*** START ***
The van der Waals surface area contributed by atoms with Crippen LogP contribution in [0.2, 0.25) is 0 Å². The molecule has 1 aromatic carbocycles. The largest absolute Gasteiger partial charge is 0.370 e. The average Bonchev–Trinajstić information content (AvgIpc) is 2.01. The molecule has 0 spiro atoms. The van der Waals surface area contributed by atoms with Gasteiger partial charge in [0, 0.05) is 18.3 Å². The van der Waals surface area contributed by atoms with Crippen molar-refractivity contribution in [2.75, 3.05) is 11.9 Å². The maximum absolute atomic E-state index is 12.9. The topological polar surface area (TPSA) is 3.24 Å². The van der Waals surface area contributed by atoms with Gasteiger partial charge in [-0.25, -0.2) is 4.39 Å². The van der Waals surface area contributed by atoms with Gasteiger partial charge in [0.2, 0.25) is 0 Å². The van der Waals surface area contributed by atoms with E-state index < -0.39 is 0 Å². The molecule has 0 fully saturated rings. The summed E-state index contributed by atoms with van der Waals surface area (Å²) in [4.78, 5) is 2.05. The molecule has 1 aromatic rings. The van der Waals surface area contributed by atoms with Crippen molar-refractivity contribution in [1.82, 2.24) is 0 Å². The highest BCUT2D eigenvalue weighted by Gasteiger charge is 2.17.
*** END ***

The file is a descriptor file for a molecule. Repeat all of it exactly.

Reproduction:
The van der Waals surface area contributed by atoms with Crippen LogP contribution in [0.2, 0.25) is 0 Å². The molecule has 1 aromatic carbocycles. The largest absolute Gasteiger partial charge is 0.370 e. The average Bonchev–Trinajstić information content (AvgIpc) is 2.01. The molecule has 0 spiro atoms. The van der Waals surface area contributed by atoms with Gasteiger partial charge in [0, 0.05) is 18.3 Å². The van der Waals surface area contributed by atoms with Crippen molar-refractivity contribution in [2.75, 3.05) is 11.9 Å². The maximum absolute atomic E-state index is 12.9. The topological polar surface area (TPSA) is 3.24 Å². The van der Waals surface area contributed by atoms with Gasteiger partial charge in [-0.25, -0.2) is 4.39 Å². The van der Waals surface area contributed by atoms with Gasteiger partial charge in [0.2, 0.25) is 0 Å². The van der Waals surface area contributed by atoms with E-state index < -0.39 is 0 Å². The molecule has 0 fully saturated rings. The summed E-state index contributed by atoms with van der Waals surface area (Å²) in [4.78, 5) is 2.05. The molecule has 1 aromatic rings. The van der Waals surface area contributed by atoms with Crippen molar-refractivity contribution in [1.82, 2.24) is 0 Å². The highest BCUT2D eigenvalue weighted by Gasteiger charge is 2.17.